Gallatin Petrified Forest Interpretive Trail- Gallatin Range

Gallatin Petrified Forest Interpretive Trail- Gallatin Range

Petrified Wood on the Gallatin Petrified Forest Interpretive Trail

If you’re interested in the geological forces that shaped the mountains outside of Yellowstone National Park, or simply enjoy viewing petrified wood and semi-precious gems, the Gallatin Petrified Forest Interpretive Trail is an amazing trail. Although this trail is short, it gains 625 feet of elevation along the way (most of it during the last half mile). This gives a great calf stretch on the way to Yellowstone National Park, and is an excellent introduction to Yellowstone’s unique geology. Once you’re ready to hike this beautiful interpretive trail, drive down Tom Miner Rd for a dusty 11 miles, and begin your quick geologic adventure.

Petrified Forest Interpretive Trail

Leaving the large trailhead parking lot, you first pass through a gate (close it behind you). Walking through a beautiful meadow, you can tell that this is no boring rock hike. Deer, elk, and even grizzly bears can be seen along this trail if you’re lucky, so be sure to bring protection against bears. After a short third of a mile, Trail #286 appears, which is clearly marked as the Petrified Forest Interpretive Trail. Turn right here, and continue into the forest.

The First Plaque on the Trail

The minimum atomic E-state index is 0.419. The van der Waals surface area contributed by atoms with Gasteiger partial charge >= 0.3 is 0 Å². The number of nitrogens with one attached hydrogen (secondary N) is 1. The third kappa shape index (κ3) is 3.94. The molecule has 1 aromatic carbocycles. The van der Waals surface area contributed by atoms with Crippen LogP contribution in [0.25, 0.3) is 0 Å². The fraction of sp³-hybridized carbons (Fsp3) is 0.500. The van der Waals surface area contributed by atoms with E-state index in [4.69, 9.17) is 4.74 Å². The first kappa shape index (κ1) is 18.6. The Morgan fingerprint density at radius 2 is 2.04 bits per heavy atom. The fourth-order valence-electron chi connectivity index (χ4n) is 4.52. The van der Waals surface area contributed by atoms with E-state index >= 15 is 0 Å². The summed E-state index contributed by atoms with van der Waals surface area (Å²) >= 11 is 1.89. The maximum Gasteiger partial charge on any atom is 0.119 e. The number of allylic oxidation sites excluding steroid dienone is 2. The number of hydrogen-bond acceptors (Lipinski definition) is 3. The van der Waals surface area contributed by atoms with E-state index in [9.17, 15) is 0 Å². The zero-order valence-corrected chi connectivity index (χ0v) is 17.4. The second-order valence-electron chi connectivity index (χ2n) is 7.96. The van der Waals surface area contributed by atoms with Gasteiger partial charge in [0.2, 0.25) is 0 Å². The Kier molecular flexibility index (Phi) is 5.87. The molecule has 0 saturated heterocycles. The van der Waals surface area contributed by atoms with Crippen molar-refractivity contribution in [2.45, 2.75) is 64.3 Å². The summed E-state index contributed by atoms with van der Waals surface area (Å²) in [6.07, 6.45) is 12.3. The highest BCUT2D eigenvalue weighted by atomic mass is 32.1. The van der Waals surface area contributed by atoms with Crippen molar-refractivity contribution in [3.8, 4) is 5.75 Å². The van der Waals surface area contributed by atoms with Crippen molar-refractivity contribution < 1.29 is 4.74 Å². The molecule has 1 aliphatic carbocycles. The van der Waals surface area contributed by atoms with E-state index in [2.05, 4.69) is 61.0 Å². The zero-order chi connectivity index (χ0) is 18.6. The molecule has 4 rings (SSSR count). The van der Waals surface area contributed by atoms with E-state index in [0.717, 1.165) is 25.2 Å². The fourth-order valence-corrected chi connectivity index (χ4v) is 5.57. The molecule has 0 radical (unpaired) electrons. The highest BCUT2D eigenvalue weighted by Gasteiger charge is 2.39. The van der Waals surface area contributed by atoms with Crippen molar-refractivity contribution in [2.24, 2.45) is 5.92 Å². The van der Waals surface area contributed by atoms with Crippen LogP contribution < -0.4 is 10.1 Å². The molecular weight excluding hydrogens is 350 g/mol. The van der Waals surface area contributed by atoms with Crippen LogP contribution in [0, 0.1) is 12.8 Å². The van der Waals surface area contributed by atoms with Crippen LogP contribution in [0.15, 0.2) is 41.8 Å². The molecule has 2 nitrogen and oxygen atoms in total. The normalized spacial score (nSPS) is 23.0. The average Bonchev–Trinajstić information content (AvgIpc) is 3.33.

Not long after you’ve entered a mature fir and aspen forest, the first informational plaque appears. This plaque discusses the silicon dioxide-based treasures that await along the trail, such as amethyst, opal, and rose quartz. It also reminds you of a very important rule for this trail- do not remove any rocks, gems, or petrified wood along this trail. This is a protected area that has been set aside to ensure the enjoyment of many generations to come- erosion is already hard at work to destroy this natural beauty, don’t accelerate the process by removing any of these natural treasures from the trail. It should also be noted that while you can obtain a permit from the Custer Gallatin National Forest to remove small samples of petrified wood from the Gallatin Petrified Forest, this permit is not valid along the Gallatin Petrified Forest Interpretive Trail. Simply put, these geological treasures along the trail are protected by law, and should be left as you found them. Moving past the warnings of removing these natural wonders, the trail leads to the next plaque.